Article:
An open letter that was published November 2016 in Healthcare urges government regulators to step up efforts against companies that produce liquid nutritional supplements that are commonly referred to as “toddler milks” because of what the authors say is companies’ misleading and potentially harmful marketing to the parents of children who are ages 6 months and older.
Researchers from Emory University and Georgia State University say regulations allow toddler milks to be displayed in both the formula and health food aisles in supermarkets, and they say the products “are packaged, branded and labeled similarly to infant formula and general foods, making it immensely difficult for consumers to distinguish between the products.”
Dr. Natalie Muth, who is a member of American Academy of Pediatrics’ Section on Obesity and co-author of “The Picky Eater Project: 6 Weeks to Happier, Healthier Family Meals,” says that although less than 10 percent of children need the high-calorie supplements, which have a caloric level of at least 240 per serving, the vast majority of children don’t have to have them.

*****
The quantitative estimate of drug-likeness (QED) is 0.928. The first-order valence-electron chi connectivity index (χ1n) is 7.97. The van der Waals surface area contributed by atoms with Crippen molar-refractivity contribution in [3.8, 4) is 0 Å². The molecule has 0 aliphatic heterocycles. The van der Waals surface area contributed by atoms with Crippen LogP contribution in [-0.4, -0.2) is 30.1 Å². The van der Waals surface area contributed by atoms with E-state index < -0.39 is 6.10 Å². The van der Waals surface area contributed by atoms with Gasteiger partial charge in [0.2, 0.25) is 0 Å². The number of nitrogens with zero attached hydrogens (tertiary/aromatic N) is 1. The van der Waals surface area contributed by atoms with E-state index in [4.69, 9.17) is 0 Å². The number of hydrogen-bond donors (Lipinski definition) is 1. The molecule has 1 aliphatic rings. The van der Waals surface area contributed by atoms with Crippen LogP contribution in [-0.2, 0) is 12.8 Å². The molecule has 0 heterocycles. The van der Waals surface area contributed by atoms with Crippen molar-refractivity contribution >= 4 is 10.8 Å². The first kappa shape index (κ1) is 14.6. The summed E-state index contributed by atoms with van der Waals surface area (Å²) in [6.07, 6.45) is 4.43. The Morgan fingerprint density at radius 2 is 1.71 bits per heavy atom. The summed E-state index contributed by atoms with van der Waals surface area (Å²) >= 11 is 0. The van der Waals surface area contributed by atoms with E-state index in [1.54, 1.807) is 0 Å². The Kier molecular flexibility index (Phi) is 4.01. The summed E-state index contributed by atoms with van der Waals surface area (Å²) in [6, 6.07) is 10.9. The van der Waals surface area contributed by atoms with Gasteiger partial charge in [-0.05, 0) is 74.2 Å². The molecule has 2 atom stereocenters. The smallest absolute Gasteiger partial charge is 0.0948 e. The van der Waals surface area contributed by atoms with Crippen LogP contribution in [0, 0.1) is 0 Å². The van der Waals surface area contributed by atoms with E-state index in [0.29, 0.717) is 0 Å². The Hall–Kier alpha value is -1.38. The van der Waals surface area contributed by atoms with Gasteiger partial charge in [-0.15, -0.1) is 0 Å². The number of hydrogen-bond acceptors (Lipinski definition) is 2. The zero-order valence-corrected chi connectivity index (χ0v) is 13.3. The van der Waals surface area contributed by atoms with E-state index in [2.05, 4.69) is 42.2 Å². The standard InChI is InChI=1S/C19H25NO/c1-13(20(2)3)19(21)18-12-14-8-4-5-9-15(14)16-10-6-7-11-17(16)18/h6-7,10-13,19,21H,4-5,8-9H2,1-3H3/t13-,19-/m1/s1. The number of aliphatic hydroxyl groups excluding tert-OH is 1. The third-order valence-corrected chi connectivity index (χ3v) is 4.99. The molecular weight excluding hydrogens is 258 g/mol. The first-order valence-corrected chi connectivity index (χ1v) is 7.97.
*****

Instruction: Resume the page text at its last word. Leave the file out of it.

Muth says manufacturers target minorities—particularly parents who have less education and who have anxiety about a lack of nutrition in their children.
A parent who has a child who is a picky eater might be comforted that at least the child is consuming a supplement, Muth says, but the “instant gratification” response can lead to poor eating habits later in life.
Muth’s advice to parents: “Invest in the process of getting off this stuff and eating real food.” They should make sure that the family eats together at mealtimes, she adds, and they should understand that children sometimes just won’t eat what’s in front of them but gradually will try new foods if those are the only option.